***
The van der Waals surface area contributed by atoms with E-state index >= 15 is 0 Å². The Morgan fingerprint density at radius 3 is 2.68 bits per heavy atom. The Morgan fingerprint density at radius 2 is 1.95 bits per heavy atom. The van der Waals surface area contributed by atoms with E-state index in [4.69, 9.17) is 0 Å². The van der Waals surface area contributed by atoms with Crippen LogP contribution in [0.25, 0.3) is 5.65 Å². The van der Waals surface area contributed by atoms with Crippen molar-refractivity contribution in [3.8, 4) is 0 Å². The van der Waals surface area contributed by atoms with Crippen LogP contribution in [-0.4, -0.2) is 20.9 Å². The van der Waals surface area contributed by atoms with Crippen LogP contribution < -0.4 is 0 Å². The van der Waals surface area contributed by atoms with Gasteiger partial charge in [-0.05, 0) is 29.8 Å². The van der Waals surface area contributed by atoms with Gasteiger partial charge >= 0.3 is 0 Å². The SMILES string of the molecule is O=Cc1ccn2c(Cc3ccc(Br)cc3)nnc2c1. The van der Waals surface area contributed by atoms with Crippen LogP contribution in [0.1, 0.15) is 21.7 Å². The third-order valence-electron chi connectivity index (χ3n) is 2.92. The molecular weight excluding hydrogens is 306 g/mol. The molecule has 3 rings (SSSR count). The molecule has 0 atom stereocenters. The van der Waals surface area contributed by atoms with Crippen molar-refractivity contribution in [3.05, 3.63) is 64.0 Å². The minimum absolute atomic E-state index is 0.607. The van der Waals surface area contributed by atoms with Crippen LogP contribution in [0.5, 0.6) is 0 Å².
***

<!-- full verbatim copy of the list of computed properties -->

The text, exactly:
The van der Waals surface area contributed by atoms with E-state index >= 15 is 0 Å². The Morgan fingerprint density at radius 3 is 2.68 bits per heavy atom. The Morgan fingerprint density at radius 2 is 1.95 bits per heavy atom. The van der Waals surface area contributed by atoms with E-state index in [4.69, 9.17) is 0 Å². The van der Waals surface area contributed by atoms with Crippen LogP contribution in [0.25, 0.3) is 5.65 Å². The van der Waals surface area contributed by atoms with Crippen molar-refractivity contribution in [3.8, 4) is 0 Å². The van der Waals surface area contributed by atoms with Crippen LogP contribution in [-0.4, -0.2) is 20.9 Å². The van der Waals surface area contributed by atoms with Crippen LogP contribution < -0.4 is 0 Å². The van der Waals surface area contributed by atoms with Gasteiger partial charge in [-0.05, 0) is 29.8 Å². The van der Waals surface area contributed by atoms with Gasteiger partial charge >= 0.3 is 0 Å². The SMILES string of the molecule is O=Cc1ccn2c(Cc3ccc(Br)cc3)nnc2c1. The van der Waals surface area contributed by atoms with Crippen LogP contribution in [0.1, 0.15) is 21.7 Å². The third-order valence-electron chi connectivity index (χ3n) is 2.92. The molecular weight excluding hydrogens is 306 g/mol. The molecule has 3 rings (SSSR count). The molecule has 0 atom stereocenters. The van der Waals surface area contributed by atoms with Crippen molar-refractivity contribution in [3.05, 3.63) is 64.0 Å². The minimum absolute atomic E-state index is 0.607. The van der Waals surface area contributed by atoms with Crippen LogP contribution in [0.5, 0.6) is 0 Å².